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International trade plays limited role in Ethiopian cereals sector

22 July 2013

According to a recent report by the US Department of Agriculture (USDA), total grain production in Ethiopia increased in marketing year (MY) 2012/13, following good rainfall. The report highlights some key points:

  • the country’s grain production is central to agricultural production, national food security and GDP;
  • the underdeveloped commercial feed industry is seen as holding back livestock sector development;
  • production is mainly smallholder-based and rain-fed, with low levels of productivity, while newly established commercial farms are focusing on export crops.

The most important grain crops in Ethiopia (in descending order) are maize, wheat, teff, sorghum, barley and millet. The government’s 5-year Growth and Transformation Plan began in 2010 and “aims to double grain production by 2015”, although USDA believes “there is little chance of reaching this target”.

Maize accounts for 30% of total Ethiopian grain production, with some 8 million smallholder farmers producing 95% of the maize crop. Four-fifths of maize production is for household consumption, while 10% is sold commercially (with the remainder used for seed, wages in kind, and animal feed). Wheat and maize flour are often mixed in rural areas, when rising wheat prices lead to increased use of maize.

After South Africa, Ethiopia is the largest producer of wheat in Africa. Wheat production is increasing slightly, following partial distribution of improved seed varieties. Seed replication facilities, however, are insufficient to meet demand. A government agency controls the distribution of fertiliser, supplying a generic blend regardless of soil type. Ninety-two per cent (92%) of wheat production comes from smallholders, and government-run wheat farms are in the process of privatisation. Sixty per cent (60%) of wheat production is for household consumption, with only 20% sold commercially. According to USDA, milling subsidies on imported wheat have served to lower domestic wheat prices.

Sorghum and millet are favoured in drought-prone areas, with sorghum and sometimes millet being mixed with teff to produce the traditional bread injera. An informal trade exporting sorghum into neighbouring areas of Sudan and Somalia occurs. Barley commonly substitutes for wheat when wheat prices are high, and barley production is expanding to meet the needs of a growing brewing industry. Currently local production only meets 35% of the annual usage of 72,000 tonnes. In terms of trade policy, USDA notes that “imports of grain are not officially banned, but traders and millers don’t have access to foreign exchange… and cannot compete with the government-subsidized wheat distribution system.” Wheat imports thus take place exclusively through the government-owned Ethiopia Grain Trade Enterprise (EGTE), while informal imports of sorghum occur. However, “exports of grain are officially prohibited”, with the exception of occasional exports to neighbouring countries “when there is sufficient local production” (mainly sorghum).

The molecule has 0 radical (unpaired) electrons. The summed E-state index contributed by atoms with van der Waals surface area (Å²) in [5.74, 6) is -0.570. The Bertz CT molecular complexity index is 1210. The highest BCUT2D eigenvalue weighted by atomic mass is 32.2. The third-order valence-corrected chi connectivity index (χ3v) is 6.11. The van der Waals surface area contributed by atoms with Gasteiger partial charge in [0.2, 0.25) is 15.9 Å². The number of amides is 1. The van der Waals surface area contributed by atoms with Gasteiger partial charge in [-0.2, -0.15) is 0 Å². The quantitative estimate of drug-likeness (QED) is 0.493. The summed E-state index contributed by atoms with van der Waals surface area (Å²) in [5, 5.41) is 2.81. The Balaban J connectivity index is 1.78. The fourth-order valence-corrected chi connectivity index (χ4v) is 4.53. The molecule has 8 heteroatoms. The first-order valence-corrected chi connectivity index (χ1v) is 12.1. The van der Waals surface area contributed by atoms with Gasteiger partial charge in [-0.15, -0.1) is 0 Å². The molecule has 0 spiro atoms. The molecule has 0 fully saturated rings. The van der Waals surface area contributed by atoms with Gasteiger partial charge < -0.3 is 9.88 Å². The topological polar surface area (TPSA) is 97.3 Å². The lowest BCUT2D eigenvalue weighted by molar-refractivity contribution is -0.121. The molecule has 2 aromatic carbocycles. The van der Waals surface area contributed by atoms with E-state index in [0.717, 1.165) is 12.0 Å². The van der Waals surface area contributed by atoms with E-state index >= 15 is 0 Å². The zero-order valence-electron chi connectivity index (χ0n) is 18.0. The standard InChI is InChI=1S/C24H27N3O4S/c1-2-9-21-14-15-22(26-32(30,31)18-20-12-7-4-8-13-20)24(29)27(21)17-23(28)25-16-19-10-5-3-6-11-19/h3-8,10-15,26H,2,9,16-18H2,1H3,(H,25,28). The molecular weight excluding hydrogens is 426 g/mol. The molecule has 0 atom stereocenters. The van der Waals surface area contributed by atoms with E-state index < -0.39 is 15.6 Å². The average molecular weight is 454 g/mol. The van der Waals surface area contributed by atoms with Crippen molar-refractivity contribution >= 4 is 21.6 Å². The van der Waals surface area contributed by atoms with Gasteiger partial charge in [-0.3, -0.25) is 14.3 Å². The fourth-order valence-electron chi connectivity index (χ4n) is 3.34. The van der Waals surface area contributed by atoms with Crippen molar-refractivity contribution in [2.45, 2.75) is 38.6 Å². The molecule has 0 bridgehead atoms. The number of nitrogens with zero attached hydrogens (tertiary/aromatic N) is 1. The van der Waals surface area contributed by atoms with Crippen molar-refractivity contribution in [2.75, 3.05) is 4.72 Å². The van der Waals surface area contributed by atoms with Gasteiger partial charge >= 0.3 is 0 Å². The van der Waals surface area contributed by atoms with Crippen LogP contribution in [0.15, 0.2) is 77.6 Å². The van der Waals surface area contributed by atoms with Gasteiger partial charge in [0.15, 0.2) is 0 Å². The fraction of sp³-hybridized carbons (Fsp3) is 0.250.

Ethiopia has some 3.7 million tonnes of annual flour milling capacity installed, with a quarter of wheat consumption being imported. Locally produced wheat reportedly enjoys quality advantages and a 30% price premium over imported wheat. With urbanisation and changing consumption trends, Ethiopian consumption of wheat is increasing at 2.6% per annum.

Editorial comment

Given the high levels of households’ own consumption (80%), and the limited engagement of the Ethiopian cereals sector in international trade, Ethiopia would appear to be little affected by global cereals price volatility, which is mainly felt through the level of government subsidies deployed in the wheat sector. The Ethiopian government’s focus on national food security indeed needs to be seen in the context of regularity and severity of droughts in the Horn of Africa.

The Ethiopian government is now in the process of privatising state-run wheat farms and encouraging commercial investment in agriculture (see Agritrade article ‘ Agricultural trade policy changes pending in Ethiopia’, 9 December 2012). However, elsewhere in Africa the use of export bans and tight regulation of trade has not generally been conducive to attracting foreign investment.

If foreign investment in commercial production of cereals is to be encouraged, controls on trade in basic cereals may need to be reviewed. Such a review, in turn, may also require an examination of systems that are more market-based to ensure that underlying food security objectives are met.

In addition, it may be necessary to pay increased policy attention to how to strengthen the position of established cereals producers within more market-based supply chains, including through initiatives to strengthen the capacity of producer organisations to efficiently manage input procurement and mobilise investment in improved post-harvest food storage. Efforts are already under way in this regard, through the work of the Ethiopian Agriculture Transformation Agency.


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